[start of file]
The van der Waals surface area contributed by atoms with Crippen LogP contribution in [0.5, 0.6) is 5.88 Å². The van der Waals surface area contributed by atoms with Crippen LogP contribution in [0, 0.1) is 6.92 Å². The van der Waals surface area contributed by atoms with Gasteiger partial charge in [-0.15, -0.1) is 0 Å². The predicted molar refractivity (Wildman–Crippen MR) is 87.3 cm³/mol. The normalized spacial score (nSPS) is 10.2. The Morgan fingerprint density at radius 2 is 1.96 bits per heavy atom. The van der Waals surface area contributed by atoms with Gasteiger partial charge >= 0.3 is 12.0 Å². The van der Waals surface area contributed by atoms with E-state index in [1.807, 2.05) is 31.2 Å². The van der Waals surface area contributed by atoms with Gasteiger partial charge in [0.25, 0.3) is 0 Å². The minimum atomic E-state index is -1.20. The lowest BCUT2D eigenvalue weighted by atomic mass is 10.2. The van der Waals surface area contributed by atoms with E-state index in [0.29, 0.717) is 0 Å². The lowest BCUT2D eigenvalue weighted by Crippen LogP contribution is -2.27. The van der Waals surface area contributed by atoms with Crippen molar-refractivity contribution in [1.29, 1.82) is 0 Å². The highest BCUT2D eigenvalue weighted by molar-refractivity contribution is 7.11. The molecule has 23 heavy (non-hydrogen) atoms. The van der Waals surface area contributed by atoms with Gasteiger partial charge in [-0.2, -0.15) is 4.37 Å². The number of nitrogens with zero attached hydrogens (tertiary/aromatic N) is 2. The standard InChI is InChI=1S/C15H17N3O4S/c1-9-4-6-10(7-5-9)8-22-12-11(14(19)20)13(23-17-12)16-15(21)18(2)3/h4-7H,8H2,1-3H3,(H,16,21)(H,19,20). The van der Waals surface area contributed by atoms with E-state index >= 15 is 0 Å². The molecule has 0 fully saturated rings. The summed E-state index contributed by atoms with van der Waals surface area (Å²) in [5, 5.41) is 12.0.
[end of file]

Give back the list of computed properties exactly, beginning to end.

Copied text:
The van der Waals surface area contributed by atoms with Crippen LogP contribution in [0.5, 0.6) is 5.88 Å². The van der Waals surface area contributed by atoms with Crippen LogP contribution in [0, 0.1) is 6.92 Å². The van der Waals surface area contributed by atoms with Gasteiger partial charge in [-0.15, -0.1) is 0 Å². The predicted molar refractivity (Wildman–Crippen MR) is 87.3 cm³/mol. The normalized spacial score (nSPS) is 10.2. The Morgan fingerprint density at radius 2 is 1.96 bits per heavy atom. The van der Waals surface area contributed by atoms with Gasteiger partial charge >= 0.3 is 12.0 Å². The van der Waals surface area contributed by atoms with E-state index in [1.807, 2.05) is 31.2 Å². The van der Waals surface area contributed by atoms with Gasteiger partial charge in [0.25, 0.3) is 0 Å². The minimum atomic E-state index is -1.20. The lowest BCUT2D eigenvalue weighted by atomic mass is 10.2. The van der Waals surface area contributed by atoms with E-state index in [0.29, 0.717) is 0 Å². The lowest BCUT2D eigenvalue weighted by Crippen LogP contribution is -2.27. The van der Waals surface area contributed by atoms with Crippen molar-refractivity contribution in [1.29, 1.82) is 0 Å². The highest BCUT2D eigenvalue weighted by molar-refractivity contribution is 7.11. The molecule has 23 heavy (non-hydrogen) atoms. The van der Waals surface area contributed by atoms with Gasteiger partial charge in [-0.2, -0.15) is 4.37 Å². The number of nitrogens with zero attached hydrogens (tertiary/aromatic N) is 2. The standard InChI is InChI=1S/C15H17N3O4S/c1-9-4-6-10(7-5-9)8-22-12-11(14(19)20)13(23-17-12)16-15(21)18(2)3/h4-7H,8H2,1-3H3,(H,16,21)(H,19,20). The van der Waals surface area contributed by atoms with E-state index >= 15 is 0 Å². The molecule has 0 fully saturated rings. The summed E-state index contributed by atoms with van der Waals surface area (Å²) in [5, 5.41) is 12.0.